Second, as each command is interpreted and executed as it is submitted to the router, it is possible that one command submitted by a user may be executed, while another command submitted by the same user may not be executed, e.g., the command is not executed because the command contains a syntax error or the command may not be a valid command. Consequently, only a partial set of the desired configuration changes may be performed on the network device. However, this may result in an undesirable configuration for the network device, as the resulting configuration was not intended.

Consequently, there is a need in the art to effect a modification of a network device without incurring the disadvantages associated with the above-described approaches. The approaches described in this section are approaches that could be pursued, but not necessarily approaches that have been previously conceived or pursued. Therefore, unless otherwise indicated, it should not be assumed that any of the approaches described in this section qualify as prior art merely by virtue of their inclusion in this section.

BRIEF DESCRIPTION OF THE DRAWINGS

Embodiments of the invention are illustrated by way of example, and not by way of limitation, in the figures of the accompanying drawings and in which like reference numerals refer to similar elements and in which:

FIG. 1 is a block diagram of a system according to an embodiment;

FIG. 2 is a flow chart illustrating the high level functional steps according to an embodiment; and

FIG. 3 is a block diagram that illustrates a computer system upon which an embodiment may be implemented.

DETAILED DESCRIPTION

In the following description, for the purposes of explanation, numerous specific details are set forth in order to provide a thorough understanding of the present disclosure. It will be apparent, however, that embodiments may be practiced without these specific details. In other instances, well-known structures and devices are shown in block diagram form in order to avoid unnecessarily obscuring the description of the embodiments herein.

Functional Overview

Embodiments of the invention provide for modifying the configuration of a network device, such as a router, using a two-stage configuration process. In the first stage, a first request is received for a change in configuration of a network device. Configuration data identified by the first request is stored, but the first request is not performed. In the second stage, after obtaining an exclusive lock on the network device, in response to receiving a second request to modify the current operational state of the network device to reflect the stored configuration data, the current operational state of the network device is modified to reflect the configuration data. The exclusive lock prevents any other process or user not assigned the exclusive lock from modifying the operational state of the network device. Configuration history data stored in a device configuration database is updated to reflect the configuration data. Thus, any user may view the configuration history data stored in the device configuration database to view any prior operational state of the network device.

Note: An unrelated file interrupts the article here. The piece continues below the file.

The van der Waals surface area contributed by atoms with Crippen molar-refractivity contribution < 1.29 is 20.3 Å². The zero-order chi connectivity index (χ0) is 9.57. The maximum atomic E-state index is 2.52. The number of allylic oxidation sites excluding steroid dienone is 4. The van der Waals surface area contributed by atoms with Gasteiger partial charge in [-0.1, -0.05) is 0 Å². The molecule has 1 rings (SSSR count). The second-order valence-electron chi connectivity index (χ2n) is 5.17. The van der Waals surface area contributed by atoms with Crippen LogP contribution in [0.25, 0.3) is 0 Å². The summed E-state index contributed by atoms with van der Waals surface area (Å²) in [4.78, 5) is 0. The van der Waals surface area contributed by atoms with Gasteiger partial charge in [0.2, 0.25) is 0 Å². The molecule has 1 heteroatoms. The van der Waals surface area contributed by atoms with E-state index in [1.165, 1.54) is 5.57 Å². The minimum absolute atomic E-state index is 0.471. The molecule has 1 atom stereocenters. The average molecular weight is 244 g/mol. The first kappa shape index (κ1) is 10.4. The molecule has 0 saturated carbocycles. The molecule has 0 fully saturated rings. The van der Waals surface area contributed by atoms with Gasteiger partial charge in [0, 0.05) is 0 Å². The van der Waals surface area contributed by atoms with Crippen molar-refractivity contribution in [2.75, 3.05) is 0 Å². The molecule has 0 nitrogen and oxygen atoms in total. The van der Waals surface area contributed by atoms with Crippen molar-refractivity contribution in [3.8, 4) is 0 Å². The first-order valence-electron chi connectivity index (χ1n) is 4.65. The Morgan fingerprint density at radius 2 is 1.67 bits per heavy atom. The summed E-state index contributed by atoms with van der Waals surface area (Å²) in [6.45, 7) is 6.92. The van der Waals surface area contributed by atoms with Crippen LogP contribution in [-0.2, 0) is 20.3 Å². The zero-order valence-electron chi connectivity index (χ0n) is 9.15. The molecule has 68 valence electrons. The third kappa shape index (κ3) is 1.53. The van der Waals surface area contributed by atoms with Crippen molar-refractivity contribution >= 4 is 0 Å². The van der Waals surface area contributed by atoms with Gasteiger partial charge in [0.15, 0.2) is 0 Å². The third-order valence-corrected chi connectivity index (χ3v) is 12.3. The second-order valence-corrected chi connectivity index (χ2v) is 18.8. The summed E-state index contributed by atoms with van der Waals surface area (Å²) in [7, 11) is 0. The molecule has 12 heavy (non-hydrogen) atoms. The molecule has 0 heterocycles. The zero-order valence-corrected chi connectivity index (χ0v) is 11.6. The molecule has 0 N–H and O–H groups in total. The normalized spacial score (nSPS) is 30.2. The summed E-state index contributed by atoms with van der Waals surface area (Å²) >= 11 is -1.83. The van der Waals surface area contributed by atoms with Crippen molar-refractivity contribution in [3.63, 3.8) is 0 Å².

More specifically, in an embodiment, the network device receives a first request for a change in configuration of the network device to a potential operational state from a current operational state of the network device. The configuration data describes the change in configuration of the network device.

Next, the configuration data is stored in a buffer. At this point, processing is still in the first stage; consequently, the configuration data stored in the buffer may be parsed to check for syntax errors, but the configuration of the network device is not changed.

Thereafter, a second request is received at the network device that requests the current operational state of the network device to be modified to reflect the configuration data stored in the buffer. Before the current operational state of the network device can be modified, the user associated with the first and second request obtains an exclusive lock on the network device. Having possession of the exclusive lock prevents another user from changing the current operational state of the network device. In effect, once the exclusive lock is obtained on the network device, processing enters a second stage. After the user has obtained the exclusive lock, the current operational state of the network device is modified to reflect the configuration data.